Vyve Broadband pushes 10-gig commercial fiber to 25 new markets

Vyve Broadband expanded its commercial fiber service to 25 cities across 11 different states, as part of a bid to feed what Chief Commercial Officer Edwin Butler characterized as an “insatiable appetite for bandwidth” in non-urban markets.

Founded in 2012, Vyve Broadband originally covered an eight-state footprint in the South and Central U.S. It was acquired by Mega Broadband Investments in 2019, which subsequently united its entire portfolio of rural broadband companies (including Eagle Broadband and Northland Communications) under the Vyve brand in 2020. Today, Vyve Broadband serves over 240,000 residential customers and around 18,000 commercial customers across 16 states.

While the operator is continually expanding its residential footprint, Butler said it’s aggressively leaning into the enterprise segment.

“We’ve had a double-digit growth expectation for the last three years and we anticipate this year being really the same, so somewhere between 17 and 20 percent from a [commercial] revenue standpoint,” Butler said. While Vyve initially targeted small and medium businesses, its ambitions have grown over the past three years to include mid-sized enterprises as well as carrier and wholesale customers.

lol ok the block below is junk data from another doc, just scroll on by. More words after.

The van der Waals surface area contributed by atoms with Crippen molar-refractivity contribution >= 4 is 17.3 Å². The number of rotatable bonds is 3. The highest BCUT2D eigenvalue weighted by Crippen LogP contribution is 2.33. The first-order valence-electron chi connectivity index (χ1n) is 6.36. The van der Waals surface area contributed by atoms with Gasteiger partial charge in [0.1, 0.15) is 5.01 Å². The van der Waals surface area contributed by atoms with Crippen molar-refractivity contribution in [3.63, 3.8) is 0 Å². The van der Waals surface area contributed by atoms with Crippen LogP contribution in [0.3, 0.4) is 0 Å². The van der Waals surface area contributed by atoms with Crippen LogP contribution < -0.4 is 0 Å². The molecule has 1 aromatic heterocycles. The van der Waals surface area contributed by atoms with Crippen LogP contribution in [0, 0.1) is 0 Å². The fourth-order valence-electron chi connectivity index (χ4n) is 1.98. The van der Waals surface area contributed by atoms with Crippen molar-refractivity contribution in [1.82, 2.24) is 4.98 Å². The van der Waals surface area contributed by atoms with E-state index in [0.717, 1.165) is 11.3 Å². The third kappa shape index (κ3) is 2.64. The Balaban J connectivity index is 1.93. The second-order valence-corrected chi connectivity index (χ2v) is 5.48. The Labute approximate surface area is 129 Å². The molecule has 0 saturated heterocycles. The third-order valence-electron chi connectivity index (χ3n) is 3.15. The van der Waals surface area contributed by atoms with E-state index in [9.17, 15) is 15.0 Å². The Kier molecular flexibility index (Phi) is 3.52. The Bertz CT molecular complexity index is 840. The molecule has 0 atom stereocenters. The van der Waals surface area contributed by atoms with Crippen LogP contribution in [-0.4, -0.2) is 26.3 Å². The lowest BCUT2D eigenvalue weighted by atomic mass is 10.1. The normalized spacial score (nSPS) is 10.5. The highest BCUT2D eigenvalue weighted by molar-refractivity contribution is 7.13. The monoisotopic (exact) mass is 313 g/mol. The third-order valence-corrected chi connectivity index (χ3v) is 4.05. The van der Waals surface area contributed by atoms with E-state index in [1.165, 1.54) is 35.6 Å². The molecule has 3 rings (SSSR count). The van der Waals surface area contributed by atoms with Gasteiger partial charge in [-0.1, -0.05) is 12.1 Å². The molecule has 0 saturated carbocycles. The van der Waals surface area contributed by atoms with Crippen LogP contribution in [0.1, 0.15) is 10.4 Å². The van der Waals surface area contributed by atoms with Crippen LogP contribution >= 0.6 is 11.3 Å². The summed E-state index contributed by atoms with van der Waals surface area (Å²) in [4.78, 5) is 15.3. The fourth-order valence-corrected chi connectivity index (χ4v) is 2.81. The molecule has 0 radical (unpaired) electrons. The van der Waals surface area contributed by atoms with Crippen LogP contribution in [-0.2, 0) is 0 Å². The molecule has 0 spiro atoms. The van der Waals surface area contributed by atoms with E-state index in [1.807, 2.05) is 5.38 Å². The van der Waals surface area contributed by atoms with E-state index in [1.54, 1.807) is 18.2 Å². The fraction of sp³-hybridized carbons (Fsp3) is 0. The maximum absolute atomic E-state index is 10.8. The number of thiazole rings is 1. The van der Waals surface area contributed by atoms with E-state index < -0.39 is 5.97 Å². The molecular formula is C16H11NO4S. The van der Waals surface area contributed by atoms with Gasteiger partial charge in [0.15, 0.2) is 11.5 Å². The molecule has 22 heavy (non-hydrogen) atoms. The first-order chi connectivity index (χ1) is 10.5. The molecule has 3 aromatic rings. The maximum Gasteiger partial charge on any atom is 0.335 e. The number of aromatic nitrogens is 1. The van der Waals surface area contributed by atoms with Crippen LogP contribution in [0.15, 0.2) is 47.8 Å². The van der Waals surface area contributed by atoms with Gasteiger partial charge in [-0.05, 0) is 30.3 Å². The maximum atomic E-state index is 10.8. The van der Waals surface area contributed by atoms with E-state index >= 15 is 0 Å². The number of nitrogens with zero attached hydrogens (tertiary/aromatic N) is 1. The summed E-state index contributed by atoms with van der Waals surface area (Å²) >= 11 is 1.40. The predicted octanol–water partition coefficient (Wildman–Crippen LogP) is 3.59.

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“We’ve really tried to cast our net pretty widely,” Butler said, noting it is working to capitalize on opportunities to serve schools, medical facilities, financial institutions, carriers and tower companies.  He added “60, 65% of our growth [in the commercial segment] is coming from the enterprise and carrier space.”

In terms of competition, Butler said Vyve is up against traditional ILECs like AT&T, Frontier Communications and Centurylink as well as fiber overbuilders. Its strategy to win against these players is to go after underserved non-urban markets as well as areas where advanced services like SIP, hosted voice and cloud solutions are scarce.

“Most of these markets have had to sacrifice quality of service. They’ve not gotten a lot of attention, they’ve not had a lot of options that have been available to them, their speed choices have suffered,” Butler explained. “Just because one elects to either live or work in a non-urban market, they shouldn’t have to sacrifice getting high-quality, high-capacity technology services.”

Its more than two dozen new commercial fiber cities include markets in California, Colorado, Georgia, Idaho, Kansas, Nebraska, North Carolina, Oklahoma, South Carolina, Texas and Wyoming. All of these will have access to Vyve’s portfolio of symmetric fiber broadband options, which range from 100 Mbps to 10 Gbps, as well as networking and storage options like cloud and SD-WAN capabilities.

“These are very commonplace offerings if you’re in Dallas, in Chicago, in Charlotte, but if you’re in some of the communities that we serve, you may not have these same sort of options,” Butler concluded. “We want to be the speed leader both commercially and residentially in all the markets we serve.”